How to select a process control system
Selecting a process control system (PCS) involves experienced personnel and understanding critical elements for operations.
The process control system (PCS) ties all the automation elements of a process manufacturing unit together and affects every aspect of operations. As the brain and central nervous system of a facility, its performance level and quality is crucial to keep operations running smoothly.
As new technology is introduced in the automation and control industry, now is the perfect time for manufacturers to modernize a process control system (PCS) platform to improve efficiency and operational performance. They can innovate—not duplicate—the functionality of the existing legacy infrastructure. However, manufacturers must carefully select the PCS and a third-party vendor who understands their specific platform requirements that can optimize and upgrade their facility.
Factors for choosing a PCS
First, it is necessary to weigh all system infrastructure options. Making an educated decision will have a positive impact on the facility’s ability to produce effectively and profitably. The operators will find the system easy to use and there will be room to improve and optimize the process. A bad decision, however, can lead to results in the opposite direction.
The assigned project team, which may include outside consultants, should know the challenges inherent in the decision-making process. They must plan early and set a positive course, steering clear of subjective or emotional views based on past experiences and focus on delivering the best strategy. Tools and methods exist to help shed more objective light on these types of projects so groups can make more informed decisions. Teams can then decide based on the facility’s specific needs and process, while considering the three following critical factors:
- To begin, the team should review what the company makes and how these products are produced.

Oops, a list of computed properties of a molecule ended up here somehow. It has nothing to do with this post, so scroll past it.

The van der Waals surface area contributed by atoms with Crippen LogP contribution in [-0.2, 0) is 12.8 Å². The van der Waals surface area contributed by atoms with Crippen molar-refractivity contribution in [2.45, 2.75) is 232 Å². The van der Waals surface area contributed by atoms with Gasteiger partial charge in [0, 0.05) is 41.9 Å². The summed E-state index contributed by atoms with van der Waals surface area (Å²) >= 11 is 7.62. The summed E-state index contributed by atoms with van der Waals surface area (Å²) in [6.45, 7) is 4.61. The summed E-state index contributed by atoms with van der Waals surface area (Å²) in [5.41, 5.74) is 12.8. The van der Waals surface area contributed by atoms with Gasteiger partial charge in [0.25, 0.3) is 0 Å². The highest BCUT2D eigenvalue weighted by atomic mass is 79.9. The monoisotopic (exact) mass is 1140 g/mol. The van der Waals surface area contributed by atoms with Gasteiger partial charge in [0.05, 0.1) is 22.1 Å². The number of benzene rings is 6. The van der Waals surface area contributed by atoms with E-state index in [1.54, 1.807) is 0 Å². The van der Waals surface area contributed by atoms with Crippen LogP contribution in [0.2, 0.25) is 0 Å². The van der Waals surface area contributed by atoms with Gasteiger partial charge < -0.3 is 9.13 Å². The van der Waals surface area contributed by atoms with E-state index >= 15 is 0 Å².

- Next, they should specify the elements, or critical to quality (CTQ) parameters, which have the greatest effect on quality and efficiency. Key stakeholders—operators, process engineers, maintenance, production management, and others—involved in the automation project must help determine the CTQ list. One of the first questions stakeholders should ask is what makes a day successful from an operational standpoint, and where does the the PCS fit? The list of CTQ elements should be arranged and categorized with the most important element at the top (Table 1). This approach helps sort the strengths and weaknesses of each PCS.
- Once the CTQ elements are listed, the next step is to rank each vendor on its ability to meet each requirement. All items listed will need to be considered for its performance now and going forward— vendors must be flexible to deal with emerging technology trends. For example, some systems transitioned from proprietary platforms to Microsoft Windows, or serial networks to Ethernet, more easily than others. Such track records can be useful to predict how a vendor will respond to new waves of technology.
A strong, experienced vendor selection team can generally compile a good list of CTQs, but most may still miss a variety of critical items.
Few people working in a process manufacturing facility for any length of time will have participated in more than one major PCS installation or migration project. It’s not an easy task because these happen so infrequently. In addition, a PCS vendor may lack experience with some of the project’s site-specific elements.
In these instances, a platform-independent automation partner with a track record of executing successful PCS installation and migration projects is invaluable. They typically have specialists who have worked with the main vendors being considered and also can bring objectivity to the team. The partners work with key stakeholders to help outline the CTQ elements and then objectively rate the respective vendors. They also can help with the request for proposal (RFP) process, which is often complex.
A PCS installation or migration project is a major investment. It requires an enormous amount of work and the risks are high. A poor decision will remain with a facility for several years or could require great expense to fix. Choose wisely when selecting the next PCS platform and consider the experienced people who will help ensure the project is successful in terms of budget, schedule, and performance.
Lynn Njaa is a senior consultant for Maverick Technologies’ DCSNext. Lynn leads team efforts to provide consulting and other front-end engineering services. Maverick Technologies is a CFE Media content partner. Edited by Emily Guenther, associate content manager, Control Engineering, CFE Media, firstname.lastname@example.org.
KEYWORDS: process control system (PCS)
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